Canadian Cowboy and Sochi 2014 super-G bronze medalist Jan Hudec announced that he intends to represent the Czech Republic in future ski seasons while competing on an independent professional team.

Alpine Canada Alpin (ACA) recently approved the 34-year-old athlete’s request to represent his family’s native land, and the request is now pending FIS approval.


Hudec and his family fled the former Czechoslovakia when he was 10 months old and has called Canada home ever since.

“I don’t want to disappoint people,” Hudec told Canada’s National Post. “People know me. They know my heart. I am Canadian. I will always be Canadian. But I’m also Czech … It’s tough. I’ve always worried about what other people thought my whole life. But when you get older, you start thinking about your future a little more.”

The move was prompted after Hudec refused to meet the conditions outlined by ACA to further compete on the Canadian ski team, and he was subsequently left off of the 2016-17 roster. Hudec, who has sustained both back and knee injuries since winning bronze in the 2014 Games, has not completed a race since Dec. 6, 2014.

Hudec started in the Lake Louise super-G this past season but could not complete the course due to pain, so he opted to undergo his ninth knee surgery. He was ultimately unable to meet national team qualifying criteria. After a dispute with ACA over his costs of competing as a discretionary member of the national team, in which he was asked him to pay $35,000 toward the costs of a ski technician, Hudec made the decision to part ways and find alternate avenues for funding and representation.

“It is important to know that we continued to work with Jan after the team selection was announced, and let him know that we were more then willing to find accommodation that would enable him to return to the team,” said ACA executives in an open letter. “However, at this stage of Jan’s career, he is making a decision that can best meet his desire to fulfill and lead a different way of life, that reaches beyond ski racing.”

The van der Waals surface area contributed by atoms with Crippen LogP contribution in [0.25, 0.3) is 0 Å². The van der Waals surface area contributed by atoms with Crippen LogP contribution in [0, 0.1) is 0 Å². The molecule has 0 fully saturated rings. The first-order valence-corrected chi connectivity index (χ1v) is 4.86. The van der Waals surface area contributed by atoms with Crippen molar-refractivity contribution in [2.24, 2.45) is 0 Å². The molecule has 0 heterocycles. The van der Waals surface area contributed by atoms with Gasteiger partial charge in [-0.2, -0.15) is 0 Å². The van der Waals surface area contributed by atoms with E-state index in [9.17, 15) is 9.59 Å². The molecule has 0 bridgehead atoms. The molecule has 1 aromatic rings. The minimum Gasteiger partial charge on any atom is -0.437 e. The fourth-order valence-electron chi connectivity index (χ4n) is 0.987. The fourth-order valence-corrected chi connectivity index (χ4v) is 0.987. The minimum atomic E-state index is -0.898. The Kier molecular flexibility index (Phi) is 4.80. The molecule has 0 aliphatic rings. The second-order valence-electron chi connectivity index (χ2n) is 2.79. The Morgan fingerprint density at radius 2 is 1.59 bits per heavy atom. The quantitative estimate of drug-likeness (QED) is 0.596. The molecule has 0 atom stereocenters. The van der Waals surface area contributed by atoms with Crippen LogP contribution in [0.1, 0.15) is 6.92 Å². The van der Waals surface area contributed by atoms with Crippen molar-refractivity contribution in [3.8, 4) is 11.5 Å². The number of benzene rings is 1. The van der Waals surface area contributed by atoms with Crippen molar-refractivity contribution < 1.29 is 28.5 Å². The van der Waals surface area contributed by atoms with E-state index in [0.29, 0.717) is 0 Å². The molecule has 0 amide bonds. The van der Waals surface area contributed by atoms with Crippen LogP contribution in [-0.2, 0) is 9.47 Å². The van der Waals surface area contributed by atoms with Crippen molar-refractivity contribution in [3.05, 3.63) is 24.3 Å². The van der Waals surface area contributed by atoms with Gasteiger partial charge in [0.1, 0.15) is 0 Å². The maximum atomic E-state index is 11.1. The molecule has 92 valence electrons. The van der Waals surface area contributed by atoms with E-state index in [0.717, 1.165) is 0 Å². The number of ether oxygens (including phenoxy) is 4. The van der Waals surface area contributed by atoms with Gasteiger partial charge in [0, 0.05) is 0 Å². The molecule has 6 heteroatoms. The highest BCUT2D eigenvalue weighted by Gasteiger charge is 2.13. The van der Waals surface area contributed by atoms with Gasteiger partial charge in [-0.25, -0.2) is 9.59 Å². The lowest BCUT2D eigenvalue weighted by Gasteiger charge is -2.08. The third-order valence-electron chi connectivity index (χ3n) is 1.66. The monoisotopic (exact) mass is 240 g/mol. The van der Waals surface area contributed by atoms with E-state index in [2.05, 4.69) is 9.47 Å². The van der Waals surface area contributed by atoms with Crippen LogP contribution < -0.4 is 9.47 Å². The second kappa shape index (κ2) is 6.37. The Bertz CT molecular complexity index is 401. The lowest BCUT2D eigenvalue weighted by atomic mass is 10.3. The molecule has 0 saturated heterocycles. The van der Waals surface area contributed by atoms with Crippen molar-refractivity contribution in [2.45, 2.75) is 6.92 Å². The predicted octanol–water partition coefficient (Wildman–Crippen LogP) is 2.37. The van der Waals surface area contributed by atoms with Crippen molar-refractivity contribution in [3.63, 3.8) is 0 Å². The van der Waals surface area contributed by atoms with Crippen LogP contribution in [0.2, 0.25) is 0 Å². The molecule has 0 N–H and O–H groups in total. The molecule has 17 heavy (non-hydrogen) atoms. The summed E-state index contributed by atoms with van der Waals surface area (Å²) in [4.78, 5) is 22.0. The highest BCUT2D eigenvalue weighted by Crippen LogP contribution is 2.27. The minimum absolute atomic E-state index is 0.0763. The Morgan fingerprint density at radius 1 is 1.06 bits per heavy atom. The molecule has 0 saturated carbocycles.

Hudec, who lives part-time in the Czech Republic, has signed on to compete as a member of S-Team, an upstart professional ski team led by former Canadian speed coach Lionel Finance. According to the Post, this deal should meet Hudec’s athletic needs on and off the hill, and puts him in a position to break even – or potentially even make money – in the upcoming season as opposed to having to pay to compete for Canada.

GEPA-16021482127 - SOTSCHI,RUSSLAND,16.FEB.14 - SPORT DIVERS, OLYMPIA, SKI ALPIN - Olympische Winterspiele Sotschi 2014, Super G der Herren, Siegerehrung, Medaillenvergabe am Medal Plaza. Bild zeigt Jan Hudec (CAN) und Bode Miller (USA). Keyword: Medaille. Foto: GEPA pictures/ Daniel GoetzhaberHudec also launched a mobile application in conjunction with Core Platform Canada in January called pandaHAUS, which aims to act as a social networking and fundraising tool for snowsports athletes.

As a member of the Canadian team, Hudec amassed 109 World Cup starts dating back to 2002. He has two World Cup downhill wins to his name, one in Chamonix in 2012 and one in Lake Louise in 2007, three other podiums, a World Championship downhill silver medal in 2007, as well as Canada’s first Olympic alpine medal in 20 years when he tied Bode Miller for bronze in the super-G in Sochi.

“Nothing is going to change what I give back to the sport and how proud I am to be Canadian,” he told the National Post. “It’s just going to be a different thing beside my name on the TV screen.”